Thirsting for God

Thirsting for God

Read Ps 63:1-11

“My soul thirsts for you, my flesh yearns for you.”

The region southern Israel, the land is a barren, hot desert where little grows. It is a wilderness where water is scarce and there is little shade to protect one from the scorching sun that is beating down upon anyone who travels in this region. It is a place where thirst would be one’s constant companion and water would be one’s obsession. It was in this wasteland that David was forced to flee when his own son, Absalom, sought to usurp the throne and wrestle the kingdom (2 Samuel 15-18). But it was not just the barren wilderness of southern Judah that David found himself fleeing for refuge, it was a place where he would experience the wilderness of his soul. One can only imagine the despair that David must have felt as he found himself sitting under the hot Judean sun. His own son had betrayed him and turned against him. When Absalom was killed, we see the depth of David’s pain when he lamented, “O my son Absalom, my son, my son Absalom! Would I had died instead of you, O Absalom, my son, my son.”

It was in this wilderness, both literal and figurative, that David penned the words of this Psalm. When one reads the Psalm one can easily hear the echo of David’s circumstances as his words speak of thirst “in a dry and weary land where there is no water.” But surprisingly the Psalm is not a Psalm of lament where the writer would cry in deep grief because of his circumstances (such as Psalm 13). It is not a Psalm where David prays for God’s deliverance and restoration to the throne. Instead, we find in this Psalm David in deep longing, but not for a change in his circumstances, but for God himself. In the midst of one of the darkest periods of his life, what David longs for most is a fresh vision of God. David was not just facing physical thirst; he was confronted with spiritual thirst.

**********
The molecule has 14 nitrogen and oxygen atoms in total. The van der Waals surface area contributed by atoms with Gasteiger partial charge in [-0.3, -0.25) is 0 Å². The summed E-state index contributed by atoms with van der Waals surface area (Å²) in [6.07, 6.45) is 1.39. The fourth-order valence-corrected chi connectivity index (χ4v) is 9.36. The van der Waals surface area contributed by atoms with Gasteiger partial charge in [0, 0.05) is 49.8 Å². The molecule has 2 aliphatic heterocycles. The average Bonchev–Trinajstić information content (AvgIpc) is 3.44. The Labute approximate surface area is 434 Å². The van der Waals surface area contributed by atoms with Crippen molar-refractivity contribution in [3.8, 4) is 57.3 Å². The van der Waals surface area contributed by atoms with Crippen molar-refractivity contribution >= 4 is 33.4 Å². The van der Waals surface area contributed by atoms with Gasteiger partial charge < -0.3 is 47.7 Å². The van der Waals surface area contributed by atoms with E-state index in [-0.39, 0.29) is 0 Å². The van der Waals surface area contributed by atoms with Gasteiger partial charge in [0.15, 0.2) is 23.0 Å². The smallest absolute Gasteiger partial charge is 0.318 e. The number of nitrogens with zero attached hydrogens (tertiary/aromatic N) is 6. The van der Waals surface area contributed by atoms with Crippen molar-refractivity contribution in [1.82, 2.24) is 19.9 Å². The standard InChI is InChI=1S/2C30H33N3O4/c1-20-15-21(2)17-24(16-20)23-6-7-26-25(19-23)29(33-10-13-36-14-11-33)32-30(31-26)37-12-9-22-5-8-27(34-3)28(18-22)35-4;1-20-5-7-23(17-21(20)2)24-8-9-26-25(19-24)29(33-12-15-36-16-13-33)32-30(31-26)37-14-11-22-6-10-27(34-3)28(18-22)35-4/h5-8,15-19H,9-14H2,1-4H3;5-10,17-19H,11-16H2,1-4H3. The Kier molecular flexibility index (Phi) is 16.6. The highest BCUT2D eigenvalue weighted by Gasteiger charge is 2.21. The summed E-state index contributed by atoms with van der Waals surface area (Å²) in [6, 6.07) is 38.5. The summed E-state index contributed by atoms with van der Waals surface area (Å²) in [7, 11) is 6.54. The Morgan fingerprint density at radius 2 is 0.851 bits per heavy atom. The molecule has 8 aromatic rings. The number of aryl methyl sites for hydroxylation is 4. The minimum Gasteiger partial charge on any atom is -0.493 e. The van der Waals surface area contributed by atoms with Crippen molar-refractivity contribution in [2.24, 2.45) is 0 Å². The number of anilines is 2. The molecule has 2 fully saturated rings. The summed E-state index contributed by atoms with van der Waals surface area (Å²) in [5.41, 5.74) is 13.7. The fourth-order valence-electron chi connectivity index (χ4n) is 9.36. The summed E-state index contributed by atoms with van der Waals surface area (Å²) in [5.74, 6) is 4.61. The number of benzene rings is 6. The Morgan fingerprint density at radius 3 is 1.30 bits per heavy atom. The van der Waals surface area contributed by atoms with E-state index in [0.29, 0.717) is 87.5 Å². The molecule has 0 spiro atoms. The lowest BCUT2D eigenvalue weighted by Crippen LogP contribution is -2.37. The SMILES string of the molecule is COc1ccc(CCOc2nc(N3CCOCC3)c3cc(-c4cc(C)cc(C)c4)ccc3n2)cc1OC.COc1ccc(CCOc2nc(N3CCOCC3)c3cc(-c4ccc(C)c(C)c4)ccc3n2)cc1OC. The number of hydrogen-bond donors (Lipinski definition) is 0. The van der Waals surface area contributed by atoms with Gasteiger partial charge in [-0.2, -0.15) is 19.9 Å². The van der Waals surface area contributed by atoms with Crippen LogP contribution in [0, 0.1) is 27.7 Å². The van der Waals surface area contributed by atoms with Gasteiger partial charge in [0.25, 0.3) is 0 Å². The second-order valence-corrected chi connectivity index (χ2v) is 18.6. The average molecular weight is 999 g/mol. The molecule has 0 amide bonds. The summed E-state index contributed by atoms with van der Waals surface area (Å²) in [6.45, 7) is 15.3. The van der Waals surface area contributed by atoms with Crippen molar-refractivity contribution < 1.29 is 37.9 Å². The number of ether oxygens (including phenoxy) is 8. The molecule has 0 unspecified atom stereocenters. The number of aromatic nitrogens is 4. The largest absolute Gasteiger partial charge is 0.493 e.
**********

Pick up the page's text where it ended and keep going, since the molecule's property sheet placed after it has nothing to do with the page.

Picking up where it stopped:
If you have ever been really thirsty, you know that water becomes your one thought. The drier your mouth becomes, the more you think only of a cool refreshing drink of water. In his longing and thirst in his wilderness experience, David’s one thought is being satisfied by the power and glory of God. So powerful is David’s longing for God, that it becomes his one thought day and night. When sleep escapes him because he has to remain watchful for his enemies, instead of thinking of them, he thinks only of God (vs 6). For David, the one longing is that he remains riveted upon God. In verse 8 he states that he would cling to God. The word cling speaks of a deep, unbreakable attachment. The word can be translated, to be glued or joined fast with another.

This is what we have lost in our modern Christianity. God is no longer our longing. To satisfy the longings of our soul we turn to all other activities rather than God. We strive for theological integrity, and rightfully so. But we have forgotten that the end game is not theological correctness, but a personal relationship with the living God. We no longer thirst for God. We no longer find our satisfaction in God himself (vs 5). But how do we change? It begins by developing a thirst for God and to not be satisfied until we find him. It is to cultivate a desire to have a personal relationship—so much so that it becomes our constant prayer and thought. This begins by asking God to give us what is not natural for sinful man; a longing for him. This is a prayer that God promises to answer. Christ stated in the Sermon on the mount, “Blessed are those who hunger and thirst for righteousness, for they shall be satisfied.” Today, start to make it your daily prayer that God will give you a longing for him.

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